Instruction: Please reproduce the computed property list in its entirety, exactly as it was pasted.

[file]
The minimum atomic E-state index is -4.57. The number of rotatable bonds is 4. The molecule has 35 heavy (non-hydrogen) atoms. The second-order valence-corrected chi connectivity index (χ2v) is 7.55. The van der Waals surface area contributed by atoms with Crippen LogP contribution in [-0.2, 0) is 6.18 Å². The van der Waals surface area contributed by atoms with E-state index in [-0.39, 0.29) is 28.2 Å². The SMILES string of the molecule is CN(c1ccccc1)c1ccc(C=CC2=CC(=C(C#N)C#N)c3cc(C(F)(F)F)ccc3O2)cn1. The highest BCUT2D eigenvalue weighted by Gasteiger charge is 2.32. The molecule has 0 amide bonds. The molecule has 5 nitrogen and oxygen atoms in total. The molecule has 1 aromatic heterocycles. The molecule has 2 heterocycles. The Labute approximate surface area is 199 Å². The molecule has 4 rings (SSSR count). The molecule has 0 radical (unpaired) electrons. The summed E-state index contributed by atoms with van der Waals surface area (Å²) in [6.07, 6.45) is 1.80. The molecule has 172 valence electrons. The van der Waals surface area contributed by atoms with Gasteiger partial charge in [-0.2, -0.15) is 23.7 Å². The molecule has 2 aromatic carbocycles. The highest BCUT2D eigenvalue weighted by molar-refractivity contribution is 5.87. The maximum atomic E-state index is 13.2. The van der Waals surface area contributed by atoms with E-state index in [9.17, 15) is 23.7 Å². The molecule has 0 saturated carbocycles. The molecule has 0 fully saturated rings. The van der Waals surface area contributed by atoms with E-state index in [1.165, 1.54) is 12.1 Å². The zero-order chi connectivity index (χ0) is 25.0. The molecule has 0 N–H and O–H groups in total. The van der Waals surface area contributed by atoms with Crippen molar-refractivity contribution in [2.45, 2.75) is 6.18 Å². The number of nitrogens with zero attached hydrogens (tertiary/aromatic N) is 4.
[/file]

The minimum atomic E-state index is -4.57. The number of rotatable bonds is 4. The molecule has 35 heavy (non-hydrogen) atoms. The second-order valence-corrected chi connectivity index (χ2v) is 7.55. The van der Waals surface area contributed by atoms with Crippen LogP contribution in [-0.2, 0) is 6.18 Å². The van der Waals surface area contributed by atoms with E-state index in [-0.39, 0.29) is 28.2 Å². The SMILES string of the molecule is CN(c1ccccc1)c1ccc(C=CC2=CC(=C(C#N)C#N)c3cc(C(F)(F)F)ccc3O2)cn1. The highest BCUT2D eigenvalue weighted by Gasteiger charge is 2.32. The molecule has 0 amide bonds. The molecule has 5 nitrogen and oxygen atoms in total. The molecule has 1 aromatic heterocycles. The molecule has 2 heterocycles. The Labute approximate surface area is 199 Å². The molecule has 4 rings (SSSR count). The molecule has 0 radical (unpaired) electrons. The summed E-state index contributed by atoms with van der Waals surface area (Å²) in [6.07, 6.45) is 1.80. The molecule has 172 valence electrons. The van der Waals surface area contributed by atoms with Gasteiger partial charge in [-0.2, -0.15) is 23.7 Å². The molecule has 2 aromatic carbocycles. The highest BCUT2D eigenvalue weighted by molar-refractivity contribution is 5.87. The maximum atomic E-state index is 13.2. The van der Waals surface area contributed by atoms with E-state index in [9.17, 15) is 23.7 Å². The molecule has 0 saturated carbocycles. The molecule has 0 fully saturated rings. The van der Waals surface area contributed by atoms with E-state index in [1.165, 1.54) is 12.1 Å². The zero-order chi connectivity index (χ0) is 25.0. The molecule has 0 N–H and O–H groups in total. The van der Waals surface area contributed by atoms with Crippen molar-refractivity contribution in [2.45, 2.75) is 6.18 Å². The number of nitrogens with zero attached hydrogens (tertiary/aromatic N) is 4.